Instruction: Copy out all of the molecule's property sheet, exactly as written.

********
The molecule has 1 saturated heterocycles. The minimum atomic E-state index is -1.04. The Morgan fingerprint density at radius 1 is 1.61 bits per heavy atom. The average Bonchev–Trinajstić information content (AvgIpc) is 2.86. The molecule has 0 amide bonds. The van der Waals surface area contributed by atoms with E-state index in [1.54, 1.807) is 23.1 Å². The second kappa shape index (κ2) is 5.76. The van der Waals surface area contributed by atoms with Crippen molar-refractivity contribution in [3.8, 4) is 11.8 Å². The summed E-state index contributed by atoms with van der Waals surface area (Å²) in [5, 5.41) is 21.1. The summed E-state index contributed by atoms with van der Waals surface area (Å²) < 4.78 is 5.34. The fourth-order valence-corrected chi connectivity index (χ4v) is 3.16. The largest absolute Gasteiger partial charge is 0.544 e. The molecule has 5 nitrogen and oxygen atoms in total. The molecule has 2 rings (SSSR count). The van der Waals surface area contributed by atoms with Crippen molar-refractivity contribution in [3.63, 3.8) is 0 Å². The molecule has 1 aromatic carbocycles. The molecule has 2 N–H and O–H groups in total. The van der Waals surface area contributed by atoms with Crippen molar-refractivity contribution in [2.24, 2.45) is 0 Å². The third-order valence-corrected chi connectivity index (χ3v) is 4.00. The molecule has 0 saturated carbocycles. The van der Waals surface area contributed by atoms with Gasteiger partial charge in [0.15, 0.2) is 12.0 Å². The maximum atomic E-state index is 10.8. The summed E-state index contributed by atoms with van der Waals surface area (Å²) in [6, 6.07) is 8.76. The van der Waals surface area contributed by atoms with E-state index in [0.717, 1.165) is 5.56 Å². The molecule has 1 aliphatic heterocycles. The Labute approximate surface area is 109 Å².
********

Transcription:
The molecule has 1 saturated heterocycles. The minimum atomic E-state index is -1.04. The Morgan fingerprint density at radius 1 is 1.61 bits per heavy atom. The average Bonchev–Trinajstić information content (AvgIpc) is 2.86. The molecule has 0 amide bonds. The van der Waals surface area contributed by atoms with E-state index in [1.54, 1.807) is 23.1 Å². The second kappa shape index (κ2) is 5.76. The van der Waals surface area contributed by atoms with Crippen molar-refractivity contribution in [3.8, 4) is 11.8 Å². The summed E-state index contributed by atoms with van der Waals surface area (Å²) in [5, 5.41) is 21.1. The summed E-state index contributed by atoms with van der Waals surface area (Å²) < 4.78 is 5.34. The fourth-order valence-corrected chi connectivity index (χ4v) is 3.16. The largest absolute Gasteiger partial charge is 0.544 e. The molecule has 5 nitrogen and oxygen atoms in total. The molecule has 2 rings (SSSR count). The van der Waals surface area contributed by atoms with Crippen molar-refractivity contribution in [3.63, 3.8) is 0 Å². The molecule has 1 aromatic carbocycles. The molecule has 2 N–H and O–H groups in total. The van der Waals surface area contributed by atoms with Crippen molar-refractivity contribution in [2.24, 2.45) is 0 Å². The third-order valence-corrected chi connectivity index (χ3v) is 4.00. The molecule has 0 saturated carbocycles. The van der Waals surface area contributed by atoms with Gasteiger partial charge in [0.15, 0.2) is 12.0 Å². The maximum atomic E-state index is 10.8. The summed E-state index contributed by atoms with van der Waals surface area (Å²) in [6, 6.07) is 8.76. The van der Waals surface area contributed by atoms with E-state index in [0.717, 1.165) is 5.56 Å². The molecule has 1 aliphatic heterocycles. The Labute approximate surface area is 109 Å².